Scientists Map Neural Circuitry Governing Conversion of Olfactory Inputs into Navigational Behaviors in Drosophila Larvae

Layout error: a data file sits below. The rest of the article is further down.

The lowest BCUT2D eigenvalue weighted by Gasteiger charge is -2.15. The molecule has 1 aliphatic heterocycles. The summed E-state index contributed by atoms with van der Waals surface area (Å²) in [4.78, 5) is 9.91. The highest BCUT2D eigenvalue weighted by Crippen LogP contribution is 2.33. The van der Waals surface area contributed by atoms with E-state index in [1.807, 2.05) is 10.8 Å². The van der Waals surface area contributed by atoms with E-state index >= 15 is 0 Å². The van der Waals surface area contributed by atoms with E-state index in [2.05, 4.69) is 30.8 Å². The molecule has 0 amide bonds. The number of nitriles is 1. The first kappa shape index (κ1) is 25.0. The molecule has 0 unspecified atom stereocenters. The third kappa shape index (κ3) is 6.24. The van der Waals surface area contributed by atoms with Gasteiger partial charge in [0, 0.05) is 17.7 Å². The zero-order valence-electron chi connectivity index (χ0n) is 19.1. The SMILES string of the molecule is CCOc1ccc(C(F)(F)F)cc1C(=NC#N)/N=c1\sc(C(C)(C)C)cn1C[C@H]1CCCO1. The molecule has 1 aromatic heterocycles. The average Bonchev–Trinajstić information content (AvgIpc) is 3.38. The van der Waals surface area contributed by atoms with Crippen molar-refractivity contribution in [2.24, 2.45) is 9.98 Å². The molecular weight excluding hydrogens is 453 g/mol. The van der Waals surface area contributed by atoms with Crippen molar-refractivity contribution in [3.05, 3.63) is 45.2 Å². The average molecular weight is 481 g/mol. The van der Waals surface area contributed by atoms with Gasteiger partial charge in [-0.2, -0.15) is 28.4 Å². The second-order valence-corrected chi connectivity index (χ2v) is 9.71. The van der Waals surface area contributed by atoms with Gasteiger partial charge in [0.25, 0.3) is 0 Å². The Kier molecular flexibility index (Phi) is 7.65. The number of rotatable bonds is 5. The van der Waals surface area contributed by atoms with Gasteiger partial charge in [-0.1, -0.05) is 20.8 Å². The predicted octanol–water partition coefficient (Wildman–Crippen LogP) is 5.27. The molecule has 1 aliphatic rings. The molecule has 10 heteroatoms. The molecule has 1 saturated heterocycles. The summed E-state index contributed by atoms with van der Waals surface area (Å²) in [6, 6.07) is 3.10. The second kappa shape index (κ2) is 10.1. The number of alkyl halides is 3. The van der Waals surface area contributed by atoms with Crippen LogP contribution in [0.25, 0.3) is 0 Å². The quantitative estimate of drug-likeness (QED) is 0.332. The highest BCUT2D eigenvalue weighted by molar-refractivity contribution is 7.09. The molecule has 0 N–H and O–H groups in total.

If a banana is rotting in the fruit basket of your kitchen, the chances are that a fruit fly will find it long before you do. How is the nervous system of a tiny fly capable of following the odor trail created by a banana? This question has been addressed in a new study conducted by the Sensory Systems and Behavior laboratory led by Dr. Matthieu Louis at the EMBL-CRG Systems Biology Unit of the CRG (Centre for Genomic Regulation) in Barcelona, Spain. The fruit fly Drosophila melanogaster is an excellent model system in which to explore how complex behaviors, such as chemotaxis, are controlled by the activity of neural circuits. Although the word neuroscience may evoke the human brain to most of us, research in smaller genetic model organisms often represents the most direct entry point into the molecular and cellular basis of neural functions. The research carried out by the Louis lab is a new example of how the combination of interdisciplinary tools permits scientists to probe basic principles underlying complex biological processes. In this case, CRG scientists dive deeply into the fruit fly neural circuits, which could be the entrance to understanding more complex systems such as those in the human brain. The work was published in the June 1, 2015 issue of Current Biology. The article is titled “Role of the Subesophageal Zone in Sensorimotor Control of Orientation in Drosophila Larva.” To identify the neural circuits involved in chemotaxis, the research team decided to concentrate on the fruit fly larva, which comprises 10,000 neurons — 10 times fewer than adult flies and 10 million times fewer than humans. In demanding efforts, the team screened over 1,100 fly strains in which the function of a small subset of neurons in the brain could be genetically turned off.